For several annoying logistical reasons, when the three of us finally entered the US we all three had different last names. At the time that was simply not a priority to fix.
However, by early 2019 I had already been feeling the angst about it when my boys each started coming to me saying they wanted our names to be the same. I had already been silently wrestling in my heart over this for some time.
Considering the epic, harrowing Valley of the Shadow of Death we had just survived, giving us my last name felt ridiculous.
In some ways that old me no longer existed. She died a thousand deaths over the previous two years. Definitely not keeping this last name OR passing it on to my children. 🙅🏽♀️
And in other ways, I am still very much the same person, just a better version. Which still calls for a new name. For all of us.
It had to be a Zulu name. My resolve around that was strong. I had intended to raise my boys there in the Motherland, in their community among kinfolk who look like them. That was no longer an option. So they need a deep, tangible, kinesthetic connection to the land of their ancestors, to the indigenous language that belongs to at least one of them.
In many ways, Zulu is a piece of home to me, too. It is the language I was learning throughout my ten years in Soweto.
Zulu was the hand with which I could reach out and touch the soul of a fellow Sowetan. It was me approaching an indigenous world not my own, and then being invited in.
As Madiba once said, “If you talk to a man in a language he understands, that goes to his head. If you talk to him in his language, that goes to his heart." I found this to be overwhelmingly the case.
Learning a language often tells you a lot about the culture, too. Things you may never notice otherwise. A simple example, in Zulu there is no word for “aunt.” If your mother has a younger sister, she is called, “Mamcane,” which literally means “Little Mom;” or her older sister would be “Mamkhulu,” which is, “Big Mom.”
This sheds light on the centrality of familial bonds, the deep interconnectedness of them, and what high value is placed on them. It also demonstrates just how much some of the deeper boundaries in roles that we understand in the Western world are minimal, at best, in this context. I learned this, first, from the language.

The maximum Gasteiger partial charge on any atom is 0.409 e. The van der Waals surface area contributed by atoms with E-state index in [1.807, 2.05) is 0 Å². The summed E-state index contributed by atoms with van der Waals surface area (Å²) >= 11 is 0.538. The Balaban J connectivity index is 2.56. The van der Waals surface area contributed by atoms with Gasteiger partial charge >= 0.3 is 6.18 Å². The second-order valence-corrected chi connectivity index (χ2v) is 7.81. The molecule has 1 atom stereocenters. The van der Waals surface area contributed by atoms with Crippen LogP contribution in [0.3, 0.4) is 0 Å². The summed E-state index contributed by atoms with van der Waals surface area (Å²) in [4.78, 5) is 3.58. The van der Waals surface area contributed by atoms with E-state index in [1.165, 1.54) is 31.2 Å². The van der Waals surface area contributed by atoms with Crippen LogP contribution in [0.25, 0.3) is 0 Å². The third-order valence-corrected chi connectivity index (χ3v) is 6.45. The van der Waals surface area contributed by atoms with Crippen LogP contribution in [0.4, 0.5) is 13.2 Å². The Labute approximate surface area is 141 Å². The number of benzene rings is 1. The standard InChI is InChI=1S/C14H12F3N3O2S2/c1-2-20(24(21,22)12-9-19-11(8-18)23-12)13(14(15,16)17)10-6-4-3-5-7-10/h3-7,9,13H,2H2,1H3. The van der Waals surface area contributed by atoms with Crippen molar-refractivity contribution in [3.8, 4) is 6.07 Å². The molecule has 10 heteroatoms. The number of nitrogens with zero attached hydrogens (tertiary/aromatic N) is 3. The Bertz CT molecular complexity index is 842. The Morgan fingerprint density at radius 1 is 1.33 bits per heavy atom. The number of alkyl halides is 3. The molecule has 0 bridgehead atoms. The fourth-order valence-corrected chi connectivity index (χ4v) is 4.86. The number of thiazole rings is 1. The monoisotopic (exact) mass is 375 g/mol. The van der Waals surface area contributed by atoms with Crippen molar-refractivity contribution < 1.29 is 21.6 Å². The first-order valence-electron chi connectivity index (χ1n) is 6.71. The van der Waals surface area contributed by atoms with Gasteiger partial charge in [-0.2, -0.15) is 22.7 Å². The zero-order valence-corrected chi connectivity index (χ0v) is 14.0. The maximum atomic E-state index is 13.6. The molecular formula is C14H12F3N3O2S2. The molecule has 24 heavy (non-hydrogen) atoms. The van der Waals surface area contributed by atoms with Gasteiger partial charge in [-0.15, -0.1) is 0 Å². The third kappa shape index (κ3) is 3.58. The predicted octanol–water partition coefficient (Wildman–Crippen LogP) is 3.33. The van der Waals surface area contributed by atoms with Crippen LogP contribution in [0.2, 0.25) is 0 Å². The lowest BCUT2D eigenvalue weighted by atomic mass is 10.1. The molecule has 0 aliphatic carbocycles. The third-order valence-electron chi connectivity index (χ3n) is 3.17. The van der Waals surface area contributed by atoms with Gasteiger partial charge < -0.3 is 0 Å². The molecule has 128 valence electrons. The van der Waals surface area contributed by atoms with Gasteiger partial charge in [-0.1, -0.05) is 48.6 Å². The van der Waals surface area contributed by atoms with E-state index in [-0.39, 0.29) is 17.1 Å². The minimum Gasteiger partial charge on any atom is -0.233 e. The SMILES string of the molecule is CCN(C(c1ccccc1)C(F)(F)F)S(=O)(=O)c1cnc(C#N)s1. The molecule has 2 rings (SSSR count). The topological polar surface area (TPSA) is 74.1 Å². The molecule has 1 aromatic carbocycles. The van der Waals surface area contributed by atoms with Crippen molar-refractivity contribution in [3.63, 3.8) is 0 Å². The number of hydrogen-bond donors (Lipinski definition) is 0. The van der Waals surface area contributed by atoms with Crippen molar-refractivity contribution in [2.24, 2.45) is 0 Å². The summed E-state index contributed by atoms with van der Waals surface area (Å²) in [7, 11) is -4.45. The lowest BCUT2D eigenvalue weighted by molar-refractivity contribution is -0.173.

Zulu was not just a practical way to build trust with my neighbors, it taught me many idiosyncrasies of its beautiful culture. In fact, falling in love with this language was the precursor to falling in love with the community.
So, back to the name. Early last year the kids and I finally had a sit-down talk about this last name dilemma. We decided together that it would be a Zulu name.
Over several months we began combing through lists of Zulu last names, most I knew well. We talked through names and their meanings and narrowed it down to 10 possibilities.
But throughout this process something did not sit right with me.
Names are sacred.
Going through lists of names that were passed down from one generation to the next in a culture from which I was not born, cherry-picking what we liked felt entirely too close to our own mini colonizing.
It just felt like theft.
I could not shake the feeling that we were stealing the sacred from an already exploited people.
Somehow, even though I immersed myself in the community for nearly a decade, it still felt like theft to just pick and take.
Presumably these names had outlived the empires of indigenous rule, had persisted through the pseudo-colonizing of the British, had endured through the Dutch oppression during Apartheid, emerging now in the millennial generation who are referred to as, “The Born-Frees.” That is the legacy of these names.
They are sacred.
I couldn’t do it.
We narrowed down to three names, despite the pit in my stomach.
God, we just need a darn name! It really does not need to be this difficult.
We voted and narrowed it down to one. We liked it. Americans could pronounce it. The meaning resonated.
But I couldn’t do it. I scrapped it.
We were on a quest – the significance of which cannot be overstated – and I had no idea where it was leading.
We just wanted a new name... for a new beginning. I felt deeply in my guts that it needed to be Zulu.
But I won’t participate in thievery.
Names are sacred.
We’re getting a new one.